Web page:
In their most recent update to CS:GO, it seems Valve finally took heed to what players and pundits have been complaining about. The update brought several changes to Nuke meant to improve the map, as well as the introduction of Head-Related Transfer Function, which is a confusing way of saying they’re trying to fix in-game directional sound.
The New Newke
Many of the recent changes made to nuke are meant to improve visual clarity by removing a lot of the clutter from the map. On the outside of the map, they removed all of the yellow bollards near garage and secret. The metal vents that provided cover on mini were also removed and a white surface was added to the fence where T’s would run up on yard.
I personally felt that the yellow bollards were annoying and were always in the way. The removal of the vents at mini removes cover and takes away some of the angles that can be held. One major gripe pros and experts have with the newest version of Nuke are the various angles that can be held outside by either side. These changes are minor but they are a step in the right direction.
Inside the actual facility on the map, Valve removed the ladders from the silos on both bomb sites. On the A site, the railings above the silos were removed. Again, this works to remove some of the clutter on the map and provides easier mobility on the A site.
The B site has some larger changes that should effect it greatly. Toxic now has double doors instead of a window and a single door. The cover inside of toxic has also been rearranged. A stack of boxes was added to cubby providing more cover. With these changes, attacking the B site will be different with more positions for CTs to hold. These changes will also open up after-plant positioning a bit.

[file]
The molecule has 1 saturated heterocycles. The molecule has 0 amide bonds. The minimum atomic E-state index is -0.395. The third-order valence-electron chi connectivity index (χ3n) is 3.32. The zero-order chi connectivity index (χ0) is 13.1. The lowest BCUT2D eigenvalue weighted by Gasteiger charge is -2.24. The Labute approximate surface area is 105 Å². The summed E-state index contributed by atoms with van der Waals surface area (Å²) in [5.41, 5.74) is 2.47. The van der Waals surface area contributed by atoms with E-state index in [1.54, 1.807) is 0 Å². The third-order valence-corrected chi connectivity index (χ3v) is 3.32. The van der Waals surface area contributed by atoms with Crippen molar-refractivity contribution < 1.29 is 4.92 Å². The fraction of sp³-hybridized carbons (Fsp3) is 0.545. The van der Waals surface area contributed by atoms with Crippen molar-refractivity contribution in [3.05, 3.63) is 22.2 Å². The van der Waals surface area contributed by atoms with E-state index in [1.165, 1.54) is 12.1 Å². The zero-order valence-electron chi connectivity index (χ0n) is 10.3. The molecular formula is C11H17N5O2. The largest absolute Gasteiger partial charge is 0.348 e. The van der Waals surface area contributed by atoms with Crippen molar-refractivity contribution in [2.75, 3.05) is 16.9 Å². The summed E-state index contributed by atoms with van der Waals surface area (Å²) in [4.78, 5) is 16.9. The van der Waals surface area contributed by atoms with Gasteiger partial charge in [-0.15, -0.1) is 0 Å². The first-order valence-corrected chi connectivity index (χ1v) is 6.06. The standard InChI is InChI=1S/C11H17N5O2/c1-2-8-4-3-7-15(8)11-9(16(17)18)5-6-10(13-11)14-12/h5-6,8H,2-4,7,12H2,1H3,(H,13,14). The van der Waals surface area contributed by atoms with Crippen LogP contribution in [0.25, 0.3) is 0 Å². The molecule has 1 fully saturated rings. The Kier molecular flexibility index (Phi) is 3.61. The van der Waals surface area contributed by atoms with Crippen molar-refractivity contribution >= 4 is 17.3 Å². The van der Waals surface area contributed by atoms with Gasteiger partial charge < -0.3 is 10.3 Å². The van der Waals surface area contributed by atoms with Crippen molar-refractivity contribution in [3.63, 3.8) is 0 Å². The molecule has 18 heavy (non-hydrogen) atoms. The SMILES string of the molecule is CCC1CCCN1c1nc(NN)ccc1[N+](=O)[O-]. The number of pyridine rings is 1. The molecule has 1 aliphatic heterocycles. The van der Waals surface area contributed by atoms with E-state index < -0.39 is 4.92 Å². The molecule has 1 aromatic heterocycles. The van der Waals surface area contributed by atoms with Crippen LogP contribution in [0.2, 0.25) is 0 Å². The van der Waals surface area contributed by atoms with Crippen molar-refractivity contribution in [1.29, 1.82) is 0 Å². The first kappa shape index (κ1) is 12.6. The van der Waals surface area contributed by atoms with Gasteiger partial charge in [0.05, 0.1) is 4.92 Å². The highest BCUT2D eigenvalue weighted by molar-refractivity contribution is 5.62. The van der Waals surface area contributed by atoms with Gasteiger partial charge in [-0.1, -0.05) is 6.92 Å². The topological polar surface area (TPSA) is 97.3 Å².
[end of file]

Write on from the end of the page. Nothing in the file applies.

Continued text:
The forklift was removed and the squeaky entrance was moved. The idea here may be to remove the clutter and allow for faster movement along that part of the map. With these changes, Valve has taken small steps to address the problems that exist in the map. Pros and pundits seem to agree that areas like vents, ramp, and outside may still need some tweaks but these changes are still progress.
Another aspect of CS:GO that has been complained about for a long time is the directional sound. Even the pro players have criticized the audio quality of the game, with the majority of complaints based around the fact that it’s very difficult to tell where an enemy is located based off of sound cues. The new audio option, Head-Related Transfer Function, seems to be Valve’s solution to the audio problems in-game. The release notes state: “The goal is to vastly improve 360 degree vertical and horizontal sound positioning.” We will have to wait and see if this is a real improvement over the current sound settings for the game. But it is good to see Valve trying to make improvements.